The Chickasha Public Library now offers patrons the option to check out Facebook Portals and T-Mobile Hotspots. The Library recognizes the critical importance of connecting with loved ones and hopes these free resources will help families and friends stay connected this holiday season and beyond.
The Facebook Portals were purchased through a Health Literacy Grant in 2020. To use a Portal, you must have a Facebook account, and you can call loved ones using Facebook Messenger, WhatsApp, Zoom, GoToMeeting and more.
Through the American Rescue Plan Act of 2021, the Library was able to purchase and provide one year of service for the internet hotspots through T-Mobile. Hotspots allow users to access internet wherever T-Mobile provides service.
Any adult with a valid Chickasha Public Library account can check out a Hotspot and/or Facebook Portal for up to two weeks at a time. They can be checked out together or separately.
If you have questions or would like to check out a Portal or Hotspot, visit the Chickasha Public Library or call them at (405) 222-6075.
This project was supported in whole or in part by the Institute of Museum and Library Services. Opinions expressed in this publication or presentation do not necessarily reflect the position or policy of the Oklahoma Department of Libraries or IMLS and no official endorsement by those entities should be inferred.
NASA @ My Library Beanstack challenge
Explore our universe with the James Webb Space Telescope Challenge. Learn all about the science behind NASA’s newest space telescope mission, the James Webb Space Telescope. Scheduled to launch this winter, JWST is the most advanced infrared space telescope ever launched and will allow us to look deeper into time and space than ever before!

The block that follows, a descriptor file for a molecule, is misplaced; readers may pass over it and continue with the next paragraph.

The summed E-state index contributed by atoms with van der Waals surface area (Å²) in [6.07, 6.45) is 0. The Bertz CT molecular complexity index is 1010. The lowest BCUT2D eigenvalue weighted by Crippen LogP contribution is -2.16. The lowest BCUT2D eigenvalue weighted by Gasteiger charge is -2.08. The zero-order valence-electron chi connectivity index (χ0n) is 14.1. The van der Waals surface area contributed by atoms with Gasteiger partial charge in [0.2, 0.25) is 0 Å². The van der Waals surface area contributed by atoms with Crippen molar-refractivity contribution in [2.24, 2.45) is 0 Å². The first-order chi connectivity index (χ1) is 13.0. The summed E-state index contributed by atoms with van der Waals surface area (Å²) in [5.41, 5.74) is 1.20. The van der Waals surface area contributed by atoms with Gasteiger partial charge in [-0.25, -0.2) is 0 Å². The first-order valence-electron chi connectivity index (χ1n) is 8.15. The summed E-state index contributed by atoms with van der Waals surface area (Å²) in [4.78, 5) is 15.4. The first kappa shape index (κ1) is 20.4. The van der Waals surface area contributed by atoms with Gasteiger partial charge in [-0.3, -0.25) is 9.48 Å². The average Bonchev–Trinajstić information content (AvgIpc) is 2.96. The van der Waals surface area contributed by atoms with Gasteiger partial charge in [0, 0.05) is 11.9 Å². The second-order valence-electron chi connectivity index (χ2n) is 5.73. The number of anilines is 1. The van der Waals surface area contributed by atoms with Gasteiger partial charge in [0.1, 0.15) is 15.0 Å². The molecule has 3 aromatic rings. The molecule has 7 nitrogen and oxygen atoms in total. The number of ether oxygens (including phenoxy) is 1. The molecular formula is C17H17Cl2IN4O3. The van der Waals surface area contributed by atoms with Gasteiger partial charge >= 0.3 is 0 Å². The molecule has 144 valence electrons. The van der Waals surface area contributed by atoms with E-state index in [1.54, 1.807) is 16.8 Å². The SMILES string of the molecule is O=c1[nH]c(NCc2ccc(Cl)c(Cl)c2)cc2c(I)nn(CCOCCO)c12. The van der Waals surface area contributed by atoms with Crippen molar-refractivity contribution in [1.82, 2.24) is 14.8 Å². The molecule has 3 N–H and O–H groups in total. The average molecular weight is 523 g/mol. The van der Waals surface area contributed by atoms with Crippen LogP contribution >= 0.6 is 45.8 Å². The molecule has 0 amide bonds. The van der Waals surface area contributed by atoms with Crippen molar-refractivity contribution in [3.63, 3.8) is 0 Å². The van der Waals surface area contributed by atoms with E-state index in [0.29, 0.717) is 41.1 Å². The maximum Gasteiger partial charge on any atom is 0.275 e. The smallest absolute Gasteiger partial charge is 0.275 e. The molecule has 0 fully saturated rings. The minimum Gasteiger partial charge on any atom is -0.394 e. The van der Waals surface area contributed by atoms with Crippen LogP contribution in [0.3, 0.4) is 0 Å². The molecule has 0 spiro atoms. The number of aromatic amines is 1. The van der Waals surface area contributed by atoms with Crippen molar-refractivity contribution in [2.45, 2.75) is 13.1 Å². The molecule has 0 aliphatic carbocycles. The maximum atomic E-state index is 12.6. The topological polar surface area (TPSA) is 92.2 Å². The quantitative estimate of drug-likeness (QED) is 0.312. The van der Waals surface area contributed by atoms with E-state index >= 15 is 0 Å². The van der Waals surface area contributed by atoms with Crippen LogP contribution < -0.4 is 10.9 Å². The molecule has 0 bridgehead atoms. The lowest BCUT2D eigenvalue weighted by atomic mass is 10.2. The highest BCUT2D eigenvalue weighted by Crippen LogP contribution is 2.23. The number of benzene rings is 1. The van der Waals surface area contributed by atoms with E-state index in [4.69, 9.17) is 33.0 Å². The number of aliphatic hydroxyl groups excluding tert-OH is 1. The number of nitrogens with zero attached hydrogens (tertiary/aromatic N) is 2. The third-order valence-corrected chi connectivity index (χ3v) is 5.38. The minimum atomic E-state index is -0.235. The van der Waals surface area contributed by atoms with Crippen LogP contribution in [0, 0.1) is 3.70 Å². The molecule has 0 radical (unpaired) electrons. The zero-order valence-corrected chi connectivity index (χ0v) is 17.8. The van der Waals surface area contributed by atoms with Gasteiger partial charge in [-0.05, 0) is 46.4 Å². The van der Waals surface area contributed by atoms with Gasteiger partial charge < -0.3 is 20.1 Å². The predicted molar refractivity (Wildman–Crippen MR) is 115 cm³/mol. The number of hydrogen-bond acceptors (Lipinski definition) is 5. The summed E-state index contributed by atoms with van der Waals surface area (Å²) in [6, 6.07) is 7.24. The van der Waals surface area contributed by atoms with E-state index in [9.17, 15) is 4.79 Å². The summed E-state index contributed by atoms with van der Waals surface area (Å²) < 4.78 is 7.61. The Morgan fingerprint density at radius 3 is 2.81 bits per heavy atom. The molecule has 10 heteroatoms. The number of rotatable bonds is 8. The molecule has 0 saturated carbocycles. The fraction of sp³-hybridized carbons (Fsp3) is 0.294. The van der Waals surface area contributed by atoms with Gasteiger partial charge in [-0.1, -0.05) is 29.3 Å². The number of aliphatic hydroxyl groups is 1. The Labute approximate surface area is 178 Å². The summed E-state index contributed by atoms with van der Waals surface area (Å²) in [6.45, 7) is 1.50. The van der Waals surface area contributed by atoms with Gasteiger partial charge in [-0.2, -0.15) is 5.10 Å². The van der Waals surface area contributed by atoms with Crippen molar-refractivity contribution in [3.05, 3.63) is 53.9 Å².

You can register for the NASA @ My Library Beanstack challenge using the Beanstack app or by following this link. Select the challenge you want to participate in, and you will be prompted to sign in or create an account.
Every reader in your family can have an account and participate in the different challenges. If you need help signing up for a challenge, call 405-222-6075.
NASA @ My Library is supported by the National Aeronautics and Space Administration under grant No. NNX16AE30A. The work was also assisted and supported by the Space Science Institute, which was the recipient of the grant. Any opinions, findings, and conclusions or recommendations expressed in this material are those of the author(s) and do not necessarily reflect the views of NASA or the Space Science Institute.